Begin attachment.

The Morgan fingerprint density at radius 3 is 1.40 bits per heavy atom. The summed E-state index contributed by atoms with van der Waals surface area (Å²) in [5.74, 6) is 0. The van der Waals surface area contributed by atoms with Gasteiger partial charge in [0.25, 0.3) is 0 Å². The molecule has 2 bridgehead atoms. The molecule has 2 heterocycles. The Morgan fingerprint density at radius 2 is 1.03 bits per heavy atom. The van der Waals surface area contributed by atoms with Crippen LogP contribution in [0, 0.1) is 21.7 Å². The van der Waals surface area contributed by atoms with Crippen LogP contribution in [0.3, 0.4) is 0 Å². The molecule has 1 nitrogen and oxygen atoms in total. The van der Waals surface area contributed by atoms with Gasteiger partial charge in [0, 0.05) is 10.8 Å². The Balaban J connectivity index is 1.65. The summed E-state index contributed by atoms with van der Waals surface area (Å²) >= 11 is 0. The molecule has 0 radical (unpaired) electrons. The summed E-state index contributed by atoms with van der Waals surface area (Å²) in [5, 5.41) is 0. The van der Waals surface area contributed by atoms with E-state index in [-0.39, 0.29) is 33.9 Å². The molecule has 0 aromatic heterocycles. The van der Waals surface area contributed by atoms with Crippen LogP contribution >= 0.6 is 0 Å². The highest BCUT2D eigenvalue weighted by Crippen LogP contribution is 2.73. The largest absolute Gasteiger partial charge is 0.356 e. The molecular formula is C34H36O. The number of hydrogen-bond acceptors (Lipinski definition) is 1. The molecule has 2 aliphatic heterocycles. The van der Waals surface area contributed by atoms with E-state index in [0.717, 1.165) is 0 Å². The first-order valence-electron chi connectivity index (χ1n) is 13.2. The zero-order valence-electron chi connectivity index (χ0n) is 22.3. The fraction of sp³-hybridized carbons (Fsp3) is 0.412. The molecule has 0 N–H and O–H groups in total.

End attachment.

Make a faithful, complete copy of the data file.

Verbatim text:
The Morgan fingerprint density at radius 3 is 1.40 bits per heavy atom. The summed E-state index contributed by atoms with van der Waals surface area (Å²) in [5.74, 6) is 0. The van der Waals surface area contributed by atoms with Gasteiger partial charge in [0.25, 0.3) is 0 Å². The molecule has 2 bridgehead atoms. The molecule has 2 heterocycles. The Morgan fingerprint density at radius 2 is 1.03 bits per heavy atom. The van der Waals surface area contributed by atoms with Crippen LogP contribution in [0, 0.1) is 21.7 Å². The van der Waals surface area contributed by atoms with Crippen LogP contribution in [0.3, 0.4) is 0 Å². The molecule has 1 nitrogen and oxygen atoms in total. The van der Waals surface area contributed by atoms with Gasteiger partial charge in [0, 0.05) is 10.8 Å². The Balaban J connectivity index is 1.65. The summed E-state index contributed by atoms with van der Waals surface area (Å²) >= 11 is 0. The molecule has 0 radical (unpaired) electrons. The summed E-state index contributed by atoms with van der Waals surface area (Å²) in [5, 5.41) is 0. The van der Waals surface area contributed by atoms with E-state index in [-0.39, 0.29) is 33.9 Å². The molecule has 0 aromatic heterocycles. The van der Waals surface area contributed by atoms with Crippen LogP contribution >= 0.6 is 0 Å². The highest BCUT2D eigenvalue weighted by Crippen LogP contribution is 2.73. The largest absolute Gasteiger partial charge is 0.356 e. The molecular formula is C34H36O. The number of hydrogen-bond acceptors (Lipinski definition) is 1. The molecule has 2 aliphatic heterocycles. The van der Waals surface area contributed by atoms with E-state index in [0.717, 1.165) is 0 Å². The first-order valence-electron chi connectivity index (χ1n) is 13.2. The zero-order valence-electron chi connectivity index (χ0n) is 22.3. The fraction of sp³-hybridized carbons (Fsp3) is 0.412. The molecule has 0 N–H and O–H groups in total.